By Paul Burnell
Southern Spain seemed an idyllic place to retire to.
But hundreds of British expats could have their dream homes demolished after being told the houses were built illegally.
Thousands of new homes have been built in Albox, southern Spain as the market burgeoned in recent years but some owners have discovered their homes were constructed without planning permission.
Expats such as Bob Preston, who moved to Spain with wife Yvette from Gloucestershire four years ago, say they have been stranded with no running water or electricity from the mains supply.
Neither can they sell their £120,000 three bedroom villa, to return to the UK.
An investigation by BBC One's Real Story has found that some developers marketed Spanish property in the UK, built without planning permission.
"We thought we would buy from a big developer so we wouldn't have problems," says Mr Preston.
And despite his own checks, he is now lumbered with the property.
"We can't sell the place because who'd buy it. We're trapped here living like this.
"I don't know what we're going to do, I wish we'd never moved out here."
Like others Mr Preston found his house was built on land classified as rural rather than urban - homes should only be built on urban designated land.
"I sometimes feel like a bloody numpty. How did I end up here? I'm not that stupid a person and here I am ended up here," he says.
"The developers shouldn't have built the houses. They knew it was rural land, they didn't have building licences, they shouldn't have done it."
Developers Procoal refused to be interviewed
Recently Almeria's Country Courts ruled that 11 homes would have to be demolished.
Included in the properties currently under investigation is the Almanzora Country Club housing development, in Valle de la Romana of Cuevas de Almanzora, where the building of 1,500 houses has been suspended by the Court until inquiries have been concluded.
But even homes escaping the axe are denied mains supply water and power because technically they do not exist.
A spokesman for law firm Irwin Mitchell Abogados based in Marbella, Madrid, and the UK said the properties were sold using alleged illegal licences or after illicit evaluations.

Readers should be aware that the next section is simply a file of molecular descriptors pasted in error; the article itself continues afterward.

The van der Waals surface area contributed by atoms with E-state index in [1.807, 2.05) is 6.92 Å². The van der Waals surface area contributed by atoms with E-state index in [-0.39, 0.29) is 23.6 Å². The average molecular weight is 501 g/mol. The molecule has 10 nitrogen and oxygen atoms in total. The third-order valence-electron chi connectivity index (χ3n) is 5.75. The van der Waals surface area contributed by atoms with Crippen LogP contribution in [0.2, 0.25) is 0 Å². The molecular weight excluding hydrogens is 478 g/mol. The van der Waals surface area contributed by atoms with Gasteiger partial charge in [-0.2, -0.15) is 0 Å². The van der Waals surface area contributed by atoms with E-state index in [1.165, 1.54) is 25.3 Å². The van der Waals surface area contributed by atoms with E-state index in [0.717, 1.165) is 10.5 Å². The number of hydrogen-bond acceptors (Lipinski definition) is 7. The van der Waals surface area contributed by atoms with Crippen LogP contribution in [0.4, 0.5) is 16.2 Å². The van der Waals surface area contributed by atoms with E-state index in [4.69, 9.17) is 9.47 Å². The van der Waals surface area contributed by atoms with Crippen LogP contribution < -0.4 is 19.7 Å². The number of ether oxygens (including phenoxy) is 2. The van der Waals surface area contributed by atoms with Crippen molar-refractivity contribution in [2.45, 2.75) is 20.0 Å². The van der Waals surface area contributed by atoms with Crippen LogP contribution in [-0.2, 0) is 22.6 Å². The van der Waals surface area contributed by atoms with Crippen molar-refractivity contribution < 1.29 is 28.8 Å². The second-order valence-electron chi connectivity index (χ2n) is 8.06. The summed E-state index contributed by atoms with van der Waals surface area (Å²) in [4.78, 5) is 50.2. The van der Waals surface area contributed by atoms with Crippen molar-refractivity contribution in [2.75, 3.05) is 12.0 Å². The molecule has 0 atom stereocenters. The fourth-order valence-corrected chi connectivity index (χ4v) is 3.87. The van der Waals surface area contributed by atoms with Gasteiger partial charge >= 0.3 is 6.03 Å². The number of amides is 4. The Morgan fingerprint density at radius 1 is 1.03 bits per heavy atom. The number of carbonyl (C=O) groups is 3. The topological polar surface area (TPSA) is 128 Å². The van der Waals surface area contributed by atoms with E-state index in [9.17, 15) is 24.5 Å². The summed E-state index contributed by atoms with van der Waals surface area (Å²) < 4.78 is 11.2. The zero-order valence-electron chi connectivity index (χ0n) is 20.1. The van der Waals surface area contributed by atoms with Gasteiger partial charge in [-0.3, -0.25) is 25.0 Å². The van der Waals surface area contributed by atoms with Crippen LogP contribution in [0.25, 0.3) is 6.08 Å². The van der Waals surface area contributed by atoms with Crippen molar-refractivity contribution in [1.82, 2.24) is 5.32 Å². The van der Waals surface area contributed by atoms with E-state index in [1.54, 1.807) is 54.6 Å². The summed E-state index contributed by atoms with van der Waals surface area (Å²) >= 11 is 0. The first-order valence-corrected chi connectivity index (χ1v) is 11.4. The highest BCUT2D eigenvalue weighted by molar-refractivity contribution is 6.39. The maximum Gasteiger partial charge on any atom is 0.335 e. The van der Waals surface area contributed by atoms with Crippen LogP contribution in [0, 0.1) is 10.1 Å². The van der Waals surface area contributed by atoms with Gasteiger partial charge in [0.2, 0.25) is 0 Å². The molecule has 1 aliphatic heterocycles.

Two weeks ago the expats voiced their frustration publicly when more than 500 demonstrated in Albox in a demonstration organised by No Urbanism Abuse of Almeria, a group representing 2,000 British residents.
More than 500 people demonstrated in Albox
Homeowners have petitioned the local mayor who many blame for their predicament.
Asked by the BBC how he could have allowed the illegal properties to be built he denied that he had any responsibility and said the developers were to blame.
One of the developers blamed by residents is Procoal, which the BBC has learned is still advertising in the UK.
However its managing director Juan Franciso Alarcon was less keen on publicity when confronted by BBC reporter Paul Kenyon.
Mr Kenyon and film crew were manhandled and forcibly removed from the company's offices.
The residents' ultimate hope could lie in the courts according to solicitor María Eugenia Navarro, of Irwin Mitchell Abogados.
"This is a very complicated situation and each individual, family and their property needs to be considered separately, " she says.
"However it is vitally important that each and every one are considered."
"A group action is one of the options which we would consider."
In the meantime the expats are stranded in a land where the dream sold to them in the brochures has irredeemably soured.
Real Story: Pain In Spain - the property scandal that left Brits stranded in the sun, was shown on BBC One on Wednesday 31 January.
This case originated from an e-mail sent by BBC News website reader, Mike Phillips, Albox, Spain.
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